10. The two widows of the late Nawab then applied for and obtained a certificate from the High Court to prefer an appeal to this Court. On December 27, 1955, however, the said widows purported to compromise their dispute with the opponents and expressed a desire not to prosecute the appeal before the Supreme Court any further. When the petitioners Sikander Jehan Begum and Khurshid Jehan Begum came to know about these developments, they immediately sent an application to this Court praying that their names should be transposed as appellants in the appeal pending before this Court, at the instance of the said two widows; in this application, they undertook to deposit the necessary security for costs as well as the printing charges. This application was, however, returned to the petitioners on the ground that it did not lie to this Court as the record had not been formally transmitted to it. Thereupon, the petitioners made a similar application before the High Court and the widows applied for permission to withdraw their appeal, Both the applications came on for hearing before the High Court on August 16, 1955. The High Court rejected the petitioners' application for transposition and allowed the widows' application granting them leave to withdraw their appeal. On August 8, 1955, the petitioners had made in independent application to the High Court for leave to appeal to the Supreme Court against its judgment in the Writ Petition. This application was dismissed by the High Court on March 20, 1956. Petitioners then applied for special leave and special leave was granted to them. That is how Civil Appeal No. 279 of 1960 has come to this Court by special leave. Long before this appeal came here, the petitioners had filed a writ petition No. 197 of 1956. That in brief is the background of the dispute between the parties before us. It is common ground that our decision in the Writ Petition will govern the decision in the Civil Appeal. Indeed, as we have already indicated both the proceedings raise the same point of law.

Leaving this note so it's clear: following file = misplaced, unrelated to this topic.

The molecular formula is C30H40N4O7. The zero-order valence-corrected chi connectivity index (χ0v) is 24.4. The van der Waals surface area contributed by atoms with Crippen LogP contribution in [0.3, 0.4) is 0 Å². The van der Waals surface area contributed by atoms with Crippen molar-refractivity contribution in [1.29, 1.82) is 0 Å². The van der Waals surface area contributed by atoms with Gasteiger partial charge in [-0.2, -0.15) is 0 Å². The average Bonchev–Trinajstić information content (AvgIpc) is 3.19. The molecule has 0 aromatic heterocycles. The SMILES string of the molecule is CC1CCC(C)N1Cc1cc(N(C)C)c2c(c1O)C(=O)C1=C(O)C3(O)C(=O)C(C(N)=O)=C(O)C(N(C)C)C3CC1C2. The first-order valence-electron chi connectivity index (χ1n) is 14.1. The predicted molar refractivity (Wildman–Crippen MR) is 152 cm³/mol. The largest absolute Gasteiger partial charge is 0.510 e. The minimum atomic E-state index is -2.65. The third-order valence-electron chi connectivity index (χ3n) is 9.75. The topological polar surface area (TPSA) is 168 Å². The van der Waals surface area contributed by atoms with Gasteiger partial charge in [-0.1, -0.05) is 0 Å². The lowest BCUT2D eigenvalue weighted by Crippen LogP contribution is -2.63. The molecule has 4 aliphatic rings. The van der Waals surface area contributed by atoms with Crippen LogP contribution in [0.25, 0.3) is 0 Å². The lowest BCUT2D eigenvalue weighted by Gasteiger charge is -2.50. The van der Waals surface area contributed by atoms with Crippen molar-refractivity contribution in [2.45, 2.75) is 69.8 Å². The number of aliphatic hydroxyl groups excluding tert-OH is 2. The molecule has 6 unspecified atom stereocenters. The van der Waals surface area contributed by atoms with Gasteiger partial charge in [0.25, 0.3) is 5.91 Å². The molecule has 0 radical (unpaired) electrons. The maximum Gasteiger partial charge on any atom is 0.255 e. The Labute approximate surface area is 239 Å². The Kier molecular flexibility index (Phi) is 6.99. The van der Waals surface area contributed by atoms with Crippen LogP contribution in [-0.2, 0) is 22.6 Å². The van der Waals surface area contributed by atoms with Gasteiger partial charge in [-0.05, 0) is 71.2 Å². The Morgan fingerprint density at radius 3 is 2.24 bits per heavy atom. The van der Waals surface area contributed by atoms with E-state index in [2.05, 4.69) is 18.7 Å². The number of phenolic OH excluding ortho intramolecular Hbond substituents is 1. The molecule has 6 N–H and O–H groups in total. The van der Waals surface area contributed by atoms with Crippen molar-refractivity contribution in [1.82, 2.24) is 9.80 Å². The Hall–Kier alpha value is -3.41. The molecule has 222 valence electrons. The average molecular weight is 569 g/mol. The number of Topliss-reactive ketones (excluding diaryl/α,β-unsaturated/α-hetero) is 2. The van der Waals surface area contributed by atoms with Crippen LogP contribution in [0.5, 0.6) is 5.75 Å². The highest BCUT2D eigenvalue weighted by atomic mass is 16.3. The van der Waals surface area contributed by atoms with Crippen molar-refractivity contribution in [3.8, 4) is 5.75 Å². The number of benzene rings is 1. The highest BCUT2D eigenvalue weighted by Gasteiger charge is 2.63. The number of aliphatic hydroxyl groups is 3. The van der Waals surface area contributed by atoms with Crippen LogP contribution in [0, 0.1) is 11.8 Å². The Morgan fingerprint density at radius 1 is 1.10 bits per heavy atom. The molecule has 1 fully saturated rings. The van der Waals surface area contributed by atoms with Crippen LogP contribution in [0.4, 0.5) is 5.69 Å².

11. Before dealing with the said question, however, it is necessary to examine briefly the broad features of the Act. The Act was passed to amend and consolidate the law regarding Atiyat grants in respect of Atiyat enquiries, enquiries as to claims to successions to, or any right, title or interest in Atiyat grants and matters ancillary thereto. As s. 15 of the Act shows, it repealed all previous circulars relating to this matter except as provided by cls. (a) and (b) of the said section. Sections 3 to 7 contain general provisions as to Atiyat grants. Under section 3, all Atiyat grants held immediately before the commencement of the Act shall continue to be held by the holders thereof and by their successors, subject to the conditions therein specified. Section 4 deals with the inquires as to Atiyat grants in Jagirs. Section 5 prescribes the consequences of the breach of conditions of Muntakhab or Vasiqa. By s. 6 alienation of the Atiyat grants are prohibited and exemption from attachment by a Court is granted in respect from them. This latter provision is, however, subject to the proviso that half the income of the Atiyat grant shall be attachable in execution of a degree through the Revenue Department. Section 7 provides that succession to Atiyat grants shall in future be regulated by the personal law applicable to the last holder. Sections 8 to 11 deal with the constitution of Atiyat Courts their jurisdiction and procedure. Section 8 provides for hierarchy of four categories of Courts on whom powers could be conferred by Government by means of a notification issued under s. 9. Section 10 provides that the jurisdiction and procedure of the Atiyat Courts shall be regulated in the manner specified in the schedule and it adds that the time within which and the manner in which appeals may be filed against the decisions of the said Courts shall be such as may be prescribed. Section 11 deals with appeals. As a result of the provisions of s. 11, the decision of the Board of Revenue shall be final. Then we have a group of five sections dealing with miscellaneous matters. Section 14 confers on the Government the power to make rules, s. 15 is the repealing section, and s. 16 provides that the Act will cease to be applicable to any Inam to which at any time the Hyderabad Enfranchised Inams Act, 1952 is made applicable. That leave Sections 12 and 13 which requires careful consideration.